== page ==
Dozens of sets of eyes looked skyward at Yuma Proving Ground, Arizona, in early March to watch the forward launch of an unmanned aircraft system from a helicopter and from a moving vehicle on the ground.
“This may seem like just another event – like ‘well, we’ve done another experiment, we’ve done another demonstration’ – but this is the capstone,” said Col. Matthew Isaacson, Future Vertical Lift Cross Functional Team chief of operations.
The U.S. Army Combat Capabilities Development Command Aviation & Missile Center Technology Development Directorate led the demonstration that highlighted the forward air launch of Area-I Air-Launched, Tube-Integrated, Unmanned System, or ALTIUS, 600. The demo was the culmination of over a year of buildup, planning and testing and is in line with the Army’s pursuit of leap-ahead technological advances aimed at dominating its adversaries and reaching its Multi-Domain Operations goal.
“We’ve shown that we can be tactically relevant today in a way that redefines what manned and unmanned aircraft do,” Isaacson posited. “So from this point on this day, launching at a tactically relevant altitude, future tactics, techniques and procedures, future enabling technologies, future payloads will stem from this moment.”
“The thing that makes it unique… first of its kind is the fact that it’s done at a tactical altitude in forward flight, which means that as the air-launched effect – that air vehicle – comes out of the tube in forward flight, the rotor system is producing downwash to keep the helicopter aloft and to move it forward … and the ALE must fly through that,” explained Carvil E.T. Chalk, CCDC AvMC TDD deputy director for aviation technology.
It’s even more remarkable due to all the factors that must be accounted for during programming. “When to deploy the wings, when to start the propulsion system on that air launch effect vehicle – getting all of that right, that’s the tricky part,” Chalk said.
With the ultimate goal of gathering intelligence in real time, ALTIUS can be manually flown with a handheld remote or programmed by a ground control station where it can be commanded to navigate to a certain point. Designed to be recoverable, ALTIUS – an orange tubular object with wings that unfold once it self-stabilizes after being launched – can be set to land on any relatively level surface.
“These unmanned aircraft can fly low, they can fly high and they’re small enough to be survivable and they are attritable enough to not need to be rescued,” Isaacson said.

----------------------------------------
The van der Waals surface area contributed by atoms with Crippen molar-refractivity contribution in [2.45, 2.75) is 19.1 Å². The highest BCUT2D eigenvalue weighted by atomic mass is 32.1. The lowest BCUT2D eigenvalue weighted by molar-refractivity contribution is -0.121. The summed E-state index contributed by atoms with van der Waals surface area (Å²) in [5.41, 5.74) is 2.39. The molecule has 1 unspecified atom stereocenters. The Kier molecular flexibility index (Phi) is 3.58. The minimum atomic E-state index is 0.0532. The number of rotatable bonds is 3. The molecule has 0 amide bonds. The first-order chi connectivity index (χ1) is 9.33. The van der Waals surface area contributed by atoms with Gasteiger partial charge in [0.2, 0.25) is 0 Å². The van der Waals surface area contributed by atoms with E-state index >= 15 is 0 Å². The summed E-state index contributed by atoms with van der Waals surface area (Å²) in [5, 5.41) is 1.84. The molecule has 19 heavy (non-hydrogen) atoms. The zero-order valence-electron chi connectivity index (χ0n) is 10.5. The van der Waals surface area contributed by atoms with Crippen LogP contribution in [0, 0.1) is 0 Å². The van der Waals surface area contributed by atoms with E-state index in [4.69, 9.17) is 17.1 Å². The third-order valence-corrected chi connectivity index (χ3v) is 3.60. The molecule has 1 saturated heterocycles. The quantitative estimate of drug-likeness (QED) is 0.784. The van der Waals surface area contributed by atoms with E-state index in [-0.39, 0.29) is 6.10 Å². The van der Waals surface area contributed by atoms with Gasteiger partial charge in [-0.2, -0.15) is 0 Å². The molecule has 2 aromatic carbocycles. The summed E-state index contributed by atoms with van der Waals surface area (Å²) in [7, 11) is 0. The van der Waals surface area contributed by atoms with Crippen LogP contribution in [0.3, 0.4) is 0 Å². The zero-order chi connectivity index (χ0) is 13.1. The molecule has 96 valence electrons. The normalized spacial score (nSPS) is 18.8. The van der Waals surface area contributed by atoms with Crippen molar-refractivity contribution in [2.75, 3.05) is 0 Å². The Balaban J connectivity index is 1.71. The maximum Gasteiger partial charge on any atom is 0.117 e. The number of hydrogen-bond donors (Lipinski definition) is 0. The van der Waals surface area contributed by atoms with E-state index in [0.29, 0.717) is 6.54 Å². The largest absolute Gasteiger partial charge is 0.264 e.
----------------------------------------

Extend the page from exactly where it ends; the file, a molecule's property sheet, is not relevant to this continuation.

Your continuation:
“To date, we’ve only launched from high altitudes which are not survivable in the current battle space,” said Nate Bordick, AvMC TDD-Aviation intelligent teaming lead.
These launches provide tactical effects at strategic and operational distances. Isaacson said operating at high altitudes in a counterinsurgency environment can be survivable, but lower altitude is essential in the peer/near-peer environment. “The lower tier of air domain is decisive. By operating in the lower tier of the air domain, with manned and unmanned aircraft and not having to climb to altitudes where survivability would be a concern, that’s really what AvMC has shown here.”
Reduced vulnerability, increased reach, endurance and standoff are key components of this recently developed technology. Isaacson said standoff of a weapon system or situational awareness on the battlefield is provided by the technology demonstrated at Yuma.
The ALTIUS provides the ability to locate the enemy and relay information that will ultimately be used to protect the Warfighter. “This is an ALE unmanned system with advanced teaming capabilities that are operationally relevant in multidomain operations,” Bordick said. “Over the next couple years we’re going to demonstrate a lot more autonomy, a lot more collaboration from manned/unmanned systems, a teams of teams approach.”
“The opportunity to continue to push the bounds of technological capabilities in support of air-launched effects has proven to be very rewarding,” said Dr. Juanita M. Christensen, AvMC executive director. “These future capabilities will enable our aviators to exhibit a warfighting edge during threat engagements while aiding the survivability of the crew.”
The CCDC Aviation & Missile Center, formerly known as the Aviation & Missile Research, Development and Engineering Center (AMRDEC), is part of the U.S. Army Combat Capabilities Development Command, which conducts responsive research, development and life cycle engineering to deliver the aviation and missile capabilities the Army depends on to ensure victory on the battlefield today and tomorrow. Through collaboration across the command’s core technical competencies, CCDC leads in the discovery, development and delivery of the technology-based capabilities required to make Soldiers more lethal to win our nation’s wars and come home safely. CCDC is a major subordinate command of the U.S. Army Futures Command.